Poland’s largest utility is to go ahead with its plan to build a 1800 MW coal power plant after a court order lifted a ban.
PGE SA (PGE), 62 per cent state owned, will go ahead with its 9.4 billion-zloty ($3 billion) project to build a power plant in Opole and has already signed a deal with Rafako SA (RFK), Polimex-Mostostal SA (PXM) and Mostostal Warszawa SA (MSW) for the 1,800-megawatt, coal-fired plant in southern Poland.
In January, PGE lost a permit for the project because of protests from environmental law organization ClientEarth.
“The ruling is good news and there are no longer any legal barriers to starting construction,” Treasury Minister Mikolaj Budzanowski said in a e-mailed statement. “There’s a real opportunity to complete this project as originally planned, a state-of-the-art power plant on the biggest scale in Poland.”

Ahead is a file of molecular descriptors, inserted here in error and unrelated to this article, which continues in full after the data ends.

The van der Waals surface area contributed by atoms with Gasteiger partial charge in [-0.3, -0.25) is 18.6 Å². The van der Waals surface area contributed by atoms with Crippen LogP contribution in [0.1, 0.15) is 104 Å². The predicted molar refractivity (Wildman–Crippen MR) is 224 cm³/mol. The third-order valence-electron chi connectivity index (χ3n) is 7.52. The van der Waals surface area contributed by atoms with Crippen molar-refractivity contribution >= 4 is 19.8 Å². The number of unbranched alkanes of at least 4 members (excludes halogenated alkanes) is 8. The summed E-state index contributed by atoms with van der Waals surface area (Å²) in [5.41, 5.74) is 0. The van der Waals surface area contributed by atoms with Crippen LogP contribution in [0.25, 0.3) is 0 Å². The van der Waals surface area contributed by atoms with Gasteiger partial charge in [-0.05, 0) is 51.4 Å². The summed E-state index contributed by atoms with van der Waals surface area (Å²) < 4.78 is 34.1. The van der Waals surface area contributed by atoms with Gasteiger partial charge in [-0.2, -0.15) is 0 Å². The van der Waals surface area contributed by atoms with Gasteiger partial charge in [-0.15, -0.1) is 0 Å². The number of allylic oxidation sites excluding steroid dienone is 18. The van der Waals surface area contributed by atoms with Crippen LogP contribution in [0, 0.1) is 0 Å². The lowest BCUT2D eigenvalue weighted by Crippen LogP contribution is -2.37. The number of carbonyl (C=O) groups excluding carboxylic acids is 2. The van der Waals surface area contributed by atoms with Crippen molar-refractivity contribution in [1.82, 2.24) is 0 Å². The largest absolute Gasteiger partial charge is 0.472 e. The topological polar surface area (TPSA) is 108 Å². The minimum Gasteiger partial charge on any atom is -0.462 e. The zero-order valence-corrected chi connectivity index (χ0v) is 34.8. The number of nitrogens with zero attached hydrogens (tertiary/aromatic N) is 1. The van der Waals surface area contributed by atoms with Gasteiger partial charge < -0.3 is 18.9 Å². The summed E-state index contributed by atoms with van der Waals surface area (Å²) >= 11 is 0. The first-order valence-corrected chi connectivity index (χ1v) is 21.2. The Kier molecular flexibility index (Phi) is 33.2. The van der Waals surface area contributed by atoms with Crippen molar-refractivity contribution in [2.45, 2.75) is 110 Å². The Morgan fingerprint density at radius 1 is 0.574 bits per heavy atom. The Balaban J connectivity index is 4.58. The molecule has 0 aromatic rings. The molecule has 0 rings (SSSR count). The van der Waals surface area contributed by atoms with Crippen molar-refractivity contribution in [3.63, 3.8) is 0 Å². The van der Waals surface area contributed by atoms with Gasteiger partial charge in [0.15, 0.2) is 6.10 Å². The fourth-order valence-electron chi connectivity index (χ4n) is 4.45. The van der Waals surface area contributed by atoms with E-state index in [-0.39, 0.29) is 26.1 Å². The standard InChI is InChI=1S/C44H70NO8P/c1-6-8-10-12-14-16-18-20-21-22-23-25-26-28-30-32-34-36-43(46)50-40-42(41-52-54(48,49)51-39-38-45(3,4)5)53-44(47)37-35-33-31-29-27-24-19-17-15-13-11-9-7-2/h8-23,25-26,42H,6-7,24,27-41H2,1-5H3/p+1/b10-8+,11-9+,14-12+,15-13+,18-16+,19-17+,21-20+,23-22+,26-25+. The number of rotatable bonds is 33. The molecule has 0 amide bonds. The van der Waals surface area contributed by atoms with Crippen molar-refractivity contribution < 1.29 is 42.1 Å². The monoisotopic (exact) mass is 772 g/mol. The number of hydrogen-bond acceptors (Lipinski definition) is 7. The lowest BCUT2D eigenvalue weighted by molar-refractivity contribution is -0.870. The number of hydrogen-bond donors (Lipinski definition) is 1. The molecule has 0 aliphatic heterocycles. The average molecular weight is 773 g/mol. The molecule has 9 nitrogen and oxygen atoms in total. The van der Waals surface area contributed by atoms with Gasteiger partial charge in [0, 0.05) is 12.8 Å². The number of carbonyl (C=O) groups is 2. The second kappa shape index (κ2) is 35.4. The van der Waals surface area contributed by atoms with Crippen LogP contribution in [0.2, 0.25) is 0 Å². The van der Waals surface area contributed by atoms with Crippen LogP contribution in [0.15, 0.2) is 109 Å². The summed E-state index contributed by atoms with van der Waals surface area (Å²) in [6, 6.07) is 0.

Polish state-controlled utilities plan to spend about 170 billion zloty by 2020 to replace aging facilities and comply with European Union regulations. The majority of coal-fired plants in the country, which relies on the fuel for about 90 percent of its electricity, are more than 30 years old.
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